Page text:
The Privatization Of Charter Schools In New Orleans

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When Katrina hit New Orleans in 2005, it devastated everything in its wake. This included the public school system. Many schools were left empty and teachers found themselves unemployed. Ten years after the destruction of the infamous hurricane, schools are performing better than ever. With the relocation of the occupants of New Orleans, the cleansing of faculty in schools, and the changing-of-hands of school owners, New Orleans has surpassed the expectations from ten years prior. Katrina was responsible for billions of dollars of physical damage, which made most of the city inhabitable for quite some time. In conjunction with the physical damage, but it also took an emotional toll on its occupants; a common hurt felt around the state, which …show more content…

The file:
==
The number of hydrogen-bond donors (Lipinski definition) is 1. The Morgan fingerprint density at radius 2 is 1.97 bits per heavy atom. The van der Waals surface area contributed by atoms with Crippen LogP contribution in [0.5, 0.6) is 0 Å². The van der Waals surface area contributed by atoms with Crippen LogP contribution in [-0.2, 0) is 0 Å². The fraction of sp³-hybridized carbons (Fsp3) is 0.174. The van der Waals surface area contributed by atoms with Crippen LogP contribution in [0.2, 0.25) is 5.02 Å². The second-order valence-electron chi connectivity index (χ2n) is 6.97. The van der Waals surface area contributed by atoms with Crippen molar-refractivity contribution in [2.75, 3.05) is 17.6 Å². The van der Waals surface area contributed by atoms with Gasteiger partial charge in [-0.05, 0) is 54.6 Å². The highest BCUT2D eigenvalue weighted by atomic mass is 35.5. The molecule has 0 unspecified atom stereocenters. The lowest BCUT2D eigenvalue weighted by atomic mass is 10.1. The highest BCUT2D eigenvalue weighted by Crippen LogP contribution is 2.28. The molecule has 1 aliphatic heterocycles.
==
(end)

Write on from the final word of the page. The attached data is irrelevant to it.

The school board has done much to ensure that the children of this rebuilt educational system are provided with the best education available. In the privatizing of schools, most have become charter schools. Charter schools, like public schools, are free to attend. The funding for the charter schools comes from the government and they are held to certain government standards. If these charter schools fall short of their expectations, the charter school can be shut down. The concern with the charter schools is the standardization of the curriculum. The parents of the students want to know that their children are getting the same education that every other school is providing. The other issues surround how confusing choosing a school can be; especially when the school the parent wants their child to attend has no openings. Charter schools only have so many vacancies for students. Many of the public schools in New Orleans are still struggling. Those who cannot afford to attend a private school or could not enroll in the charter school ends up at public school. Even ten years after Katrina, the school system is still in a rocky, limbo. Despite the education system not being absolutely perfect, it has improved by leaps and bounds in the last ten years. More schools will start to emerge in New Orleans, that will be the model schools for the other charter, private, and public avenues of education. The changing-of-hands from the government to the privatized sector is working. They are closing the achievement gap and not only creating model schools for themselves but also for the rest of the United States. This approach to education reform might not work everywhere in the U.S., but it has to have it’s own place in other

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